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chutterhanban's avatar

Is the death of Alternative music imminent?

Asked by chutterhanban (1020points) July 13th, 2008

Bands such as Seether, Nickelback, Papa Roach, etc. seem to be fading fast. Each of them are ending up sounding SO similar and have all made their “rock ballads.” Is their genre really dying? Or do America’s current Alternative bands just sound too similar? Any other suggestions/thoughts?

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10 Answers

tinyfaery's avatar

I think “alternative” died in the early nineties, when bands like RHCP, Nirvana, The Cure, Depeche Mode, etc, started topping the charts. Now we just have genres of pop: pop rock, pop punk, pop rap, etc. There’s still bands like Radiohead, that defy labels. Otherwise, you have to search for bands that aren’t on major labels, or don’t get radio play.

Fortunately I live in a city that has an “awesome” radio station; Indi 103.1 and KCRW, both offer great music.

PupnTaco's avatar

Personally, I think the whole “alternative” label as an identifier of genre is bogus. It’s either rock or pop or folk. There is no “alternative” music.

Alternative to Top 40? Billie Holiday – there’s an alternative. Or try on some Jimmy Smith. Or George Jones.

p.s. KCRW = :)

iJimmy's avatar

Alternative music will evolve just like any other genere. But it won’t die.

EnzoX24's avatar

Alternative evolved in shit. Now everything is messed in with pop and it just sounds terrible. Nickelback, Hinder, ugh…..

Honestly, there was one band when I first heard that I said t myself: “Rock is saved!” And it was Velvet Revolver. Now they kicked out their singer, Scott Weiland, so God knows how its gonna be for them.

Knotmyday's avatar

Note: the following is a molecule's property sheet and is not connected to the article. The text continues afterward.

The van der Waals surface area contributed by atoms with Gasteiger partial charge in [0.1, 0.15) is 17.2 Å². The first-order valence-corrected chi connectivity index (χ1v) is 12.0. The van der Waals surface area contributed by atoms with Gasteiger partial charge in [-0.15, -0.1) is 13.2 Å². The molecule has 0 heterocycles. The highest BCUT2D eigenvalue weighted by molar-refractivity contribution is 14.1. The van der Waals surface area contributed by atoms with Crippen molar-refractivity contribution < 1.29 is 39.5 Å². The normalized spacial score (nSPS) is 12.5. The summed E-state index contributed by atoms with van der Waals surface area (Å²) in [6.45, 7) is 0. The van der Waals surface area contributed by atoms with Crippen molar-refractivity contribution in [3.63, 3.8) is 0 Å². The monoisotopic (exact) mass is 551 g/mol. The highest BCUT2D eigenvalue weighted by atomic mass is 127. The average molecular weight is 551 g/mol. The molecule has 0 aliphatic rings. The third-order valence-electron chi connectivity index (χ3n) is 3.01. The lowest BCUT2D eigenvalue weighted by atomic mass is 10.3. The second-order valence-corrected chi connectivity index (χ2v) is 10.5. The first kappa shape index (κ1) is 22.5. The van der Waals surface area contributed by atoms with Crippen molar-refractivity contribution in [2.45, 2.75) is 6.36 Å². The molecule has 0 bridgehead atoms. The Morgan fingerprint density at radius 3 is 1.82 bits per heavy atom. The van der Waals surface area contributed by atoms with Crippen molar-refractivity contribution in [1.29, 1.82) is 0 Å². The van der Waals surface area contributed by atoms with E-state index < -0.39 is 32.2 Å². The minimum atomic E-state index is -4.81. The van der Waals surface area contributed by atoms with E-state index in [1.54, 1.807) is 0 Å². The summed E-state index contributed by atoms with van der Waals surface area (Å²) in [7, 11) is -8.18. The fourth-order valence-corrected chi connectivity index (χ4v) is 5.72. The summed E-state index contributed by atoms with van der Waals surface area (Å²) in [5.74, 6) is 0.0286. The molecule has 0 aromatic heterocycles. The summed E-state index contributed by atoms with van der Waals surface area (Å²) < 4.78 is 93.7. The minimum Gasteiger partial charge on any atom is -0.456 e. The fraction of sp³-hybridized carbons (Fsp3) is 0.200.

“Alternative” is the music exec term for what used to be just called “college rock;” which was awesome! The university stations didn’t rely on the mainstream heavy-rotation pop formats. We just played what sounded good, and took the recommendations of the audience seriously. A lot of indie bands got signed because of college stations playing their free ep’s, made it “big,” dropped into heavy rotation, and faded into obscurity. “Alternative” stations hyped the music we were already listening to in an attempt to sell products to our demographic. I agree with pup that trying to label it a genre is misleading; more accurately, it’s more of a marketing ploy.

chutterhanban's avatar

I guess I’m leaning toward what PupnTaco is saying, but not taking it so far. I think the reason that Alternative is dying is because pop is bleeding into it. Do you remember the Alternative scene of 8 or 9 years ago? What “typical” or “mainstream” high-schooler would have listened to Godsmack or Korn? Those who listened were unique kids. Back then, these bands were completely “Alternative” to the mainstream. At this point, what “typical” high-schooler doesn’t know at least 3 Nickelback or Seether songs by heart (whether they like the band or not)?

aidje's avatar

“Alternative” doesn’t tend to actually mean anything. I’ve heard everything from U2 to Nickelback described as Alternative. And without insulting anyone (::coughnickelbacksuckscough::), I think these two bands are about as different as two bands can be.

dadodude93's avatar

Alternative is pretty much the stupidest thing to call a genre. When it originated, it was the alternative from the norm, but now? It’s its own genre, not just a group of random bands that few people listen to.

deaddolly's avatar

there will always be alternative music…but the bands will come and go.

seems when a band gets popular, they are no longer alternative.
ie Green Day Alternative to me means different; not the norm.
I sincerely hope there’s always something different.

wenbert's avatar

Pearl Jam never died for me!

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